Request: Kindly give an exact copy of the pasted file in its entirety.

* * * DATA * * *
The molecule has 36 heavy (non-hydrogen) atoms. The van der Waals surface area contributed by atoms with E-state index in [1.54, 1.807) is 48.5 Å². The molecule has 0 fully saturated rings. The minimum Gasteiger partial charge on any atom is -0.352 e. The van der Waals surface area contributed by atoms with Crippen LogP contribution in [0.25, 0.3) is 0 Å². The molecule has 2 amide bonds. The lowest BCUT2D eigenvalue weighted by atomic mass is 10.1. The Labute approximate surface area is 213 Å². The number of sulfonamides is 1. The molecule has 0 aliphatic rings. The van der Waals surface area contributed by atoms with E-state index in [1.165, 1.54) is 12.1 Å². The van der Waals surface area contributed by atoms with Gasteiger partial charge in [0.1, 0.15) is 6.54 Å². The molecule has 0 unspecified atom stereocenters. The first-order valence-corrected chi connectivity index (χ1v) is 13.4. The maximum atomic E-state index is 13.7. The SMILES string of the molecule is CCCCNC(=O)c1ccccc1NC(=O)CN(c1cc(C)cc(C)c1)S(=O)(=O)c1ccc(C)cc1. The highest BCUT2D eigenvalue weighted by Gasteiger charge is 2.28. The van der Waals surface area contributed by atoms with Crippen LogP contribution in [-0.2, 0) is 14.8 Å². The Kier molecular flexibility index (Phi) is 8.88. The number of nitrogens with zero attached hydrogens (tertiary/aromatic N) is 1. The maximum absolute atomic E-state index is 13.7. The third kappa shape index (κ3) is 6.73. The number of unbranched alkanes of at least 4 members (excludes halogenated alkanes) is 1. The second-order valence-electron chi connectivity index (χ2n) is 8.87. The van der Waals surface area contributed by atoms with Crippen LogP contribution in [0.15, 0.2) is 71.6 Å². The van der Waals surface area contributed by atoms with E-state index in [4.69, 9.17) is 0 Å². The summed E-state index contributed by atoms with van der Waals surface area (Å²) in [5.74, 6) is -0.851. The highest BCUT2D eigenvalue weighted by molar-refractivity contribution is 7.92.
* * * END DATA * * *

The molecule has 36 heavy (non-hydrogen) atoms. The van der Waals surface area contributed by atoms with E-state index in [1.54, 1.807) is 48.5 Å². The molecule has 0 fully saturated rings. The minimum Gasteiger partial charge on any atom is -0.352 e. The van der Waals surface area contributed by atoms with Crippen LogP contribution in [0.25, 0.3) is 0 Å². The molecule has 2 amide bonds. The lowest BCUT2D eigenvalue weighted by atomic mass is 10.1. The Labute approximate surface area is 213 Å². The number of sulfonamides is 1. The molecule has 0 aliphatic rings. The van der Waals surface area contributed by atoms with E-state index in [1.165, 1.54) is 12.1 Å². The van der Waals surface area contributed by atoms with Gasteiger partial charge in [0.1, 0.15) is 6.54 Å². The molecule has 0 unspecified atom stereocenters. The first-order valence-corrected chi connectivity index (χ1v) is 13.4. The maximum atomic E-state index is 13.7. The SMILES string of the molecule is CCCCNC(=O)c1ccccc1NC(=O)CN(c1cc(C)cc(C)c1)S(=O)(=O)c1ccc(C)cc1. The highest BCUT2D eigenvalue weighted by Gasteiger charge is 2.28. The van der Waals surface area contributed by atoms with Crippen LogP contribution in [-0.2, 0) is 14.8 Å². The Kier molecular flexibility index (Phi) is 8.88. The number of nitrogens with zero attached hydrogens (tertiary/aromatic N) is 1. The maximum absolute atomic E-state index is 13.7. The third kappa shape index (κ3) is 6.73. The number of unbranched alkanes of at least 4 members (excludes halogenated alkanes) is 1. The second-order valence-electron chi connectivity index (χ2n) is 8.87. The van der Waals surface area contributed by atoms with Crippen LogP contribution in [0.15, 0.2) is 71.6 Å². The van der Waals surface area contributed by atoms with E-state index in [4.69, 9.17) is 0 Å². The summed E-state index contributed by atoms with van der Waals surface area (Å²) in [5.74, 6) is -0.851. The highest BCUT2D eigenvalue weighted by molar-refractivity contribution is 7.92.